What I find is that when you talk about deep truths like this with strangers in America, they tend to agree, because it's so obvious, even though it's a social taboo to talk about such things. So don't be too afraid to talk about these things with others. Most of the time, they will agree.

Our forum thread about the emptiness in America:


  1. When I was 18, I wrote a poetry book called: Poems about the Reality we all Know of but Never Speak

  2. From your writing, it appears that you have a very high opinion of yourself.

    What you conveyed to a couple of strangers who you initially thought were possibly going to mug you just displays your ignorance of the world despite being so 'well traveled'.

    1. Winston is being honest, most of us react with fear in the presence of African American males; it's something we're conditioned to through all the negative crime reporting on news media.

  3. From your writing, it appears that you have a very high opinion of yourself.

    What you conveyed to a couple of strangers who you initially thought were possibly going to mug you just displays your ignorance of the world despite being so 'well traveled'.

  4. In my psychology class, Freud's id, ego and superego were represented by that old Hollywood stereotype: the id or your true self is the "devil," societal expectations and morality is the "angel" and your ego tries to portray acceptable behavior through balancing these opposing forces. Rather, I view the "ego" as a mask we wear to function in whatever society we live in, and in America that is a very artificial, empty, soulless culture. The "id" is our true selves which never sees the light of day and must be continually covered up by masks, robes and fig leave, except perhaps in our most intimate moments. Our superego is the sheer effort and willpower needed to continue the charade, utterly exhausting. This stereotype perpetuates an outmoded Christian viewpoint, long abandoned in more naturally hedonistic societies in Europe, otherwise known as post-Christian. Teaching this dogma in college to impressionable college students who have not been taught critical thinking skills (our education system has abandoned it) perpetuates this view of our desires, wishes and (secret) dreams for freedom and fulfillment as being inherently evil, when they are not, in fact they are the source of our identity and happiness, which we are denied in the USA.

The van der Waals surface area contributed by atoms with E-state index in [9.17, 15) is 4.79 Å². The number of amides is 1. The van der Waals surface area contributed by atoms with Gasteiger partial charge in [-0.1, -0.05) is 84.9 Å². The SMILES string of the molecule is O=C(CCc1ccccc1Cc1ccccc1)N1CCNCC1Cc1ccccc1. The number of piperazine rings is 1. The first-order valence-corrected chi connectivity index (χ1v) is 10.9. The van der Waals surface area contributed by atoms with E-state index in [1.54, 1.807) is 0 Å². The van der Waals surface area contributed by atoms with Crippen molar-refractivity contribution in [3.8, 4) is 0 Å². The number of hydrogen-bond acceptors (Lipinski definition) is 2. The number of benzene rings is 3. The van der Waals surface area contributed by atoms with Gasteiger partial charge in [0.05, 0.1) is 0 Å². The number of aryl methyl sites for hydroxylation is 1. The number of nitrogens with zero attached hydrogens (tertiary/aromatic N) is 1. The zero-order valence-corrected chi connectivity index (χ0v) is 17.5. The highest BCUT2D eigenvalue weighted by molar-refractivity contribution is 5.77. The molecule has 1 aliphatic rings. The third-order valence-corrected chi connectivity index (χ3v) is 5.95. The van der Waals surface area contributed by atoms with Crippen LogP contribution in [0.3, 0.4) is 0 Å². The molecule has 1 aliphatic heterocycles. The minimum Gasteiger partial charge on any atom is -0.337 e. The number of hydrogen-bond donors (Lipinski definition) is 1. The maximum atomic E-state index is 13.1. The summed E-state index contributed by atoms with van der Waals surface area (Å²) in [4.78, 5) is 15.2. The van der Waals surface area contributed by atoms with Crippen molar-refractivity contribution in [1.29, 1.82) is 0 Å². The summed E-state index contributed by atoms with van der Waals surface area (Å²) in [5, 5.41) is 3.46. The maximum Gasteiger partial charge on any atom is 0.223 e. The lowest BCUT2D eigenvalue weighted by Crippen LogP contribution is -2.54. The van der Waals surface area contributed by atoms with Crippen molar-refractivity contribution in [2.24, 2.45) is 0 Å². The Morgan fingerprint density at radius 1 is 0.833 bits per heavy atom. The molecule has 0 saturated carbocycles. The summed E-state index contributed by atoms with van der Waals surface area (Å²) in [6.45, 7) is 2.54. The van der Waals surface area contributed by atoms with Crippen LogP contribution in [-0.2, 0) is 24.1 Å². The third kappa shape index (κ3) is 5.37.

5. I lived with a woman who was born in Caribbean and later lived in France. After 10 years we had problems (due to cultural differences among other reasons), so I suggested we see a marriage/family counselor.

    Her cold reply, "That's what you Americans do."

    She left this professional American bread winner for an unemployed Canadian dipshit handyman whom she'd met in a chat room and "fallen in love" with. For the next 8 years, she would call me to complain about him.

    I've now been single 19 years, dated countless women, and never told "I love you" to a single one. Don't plan to.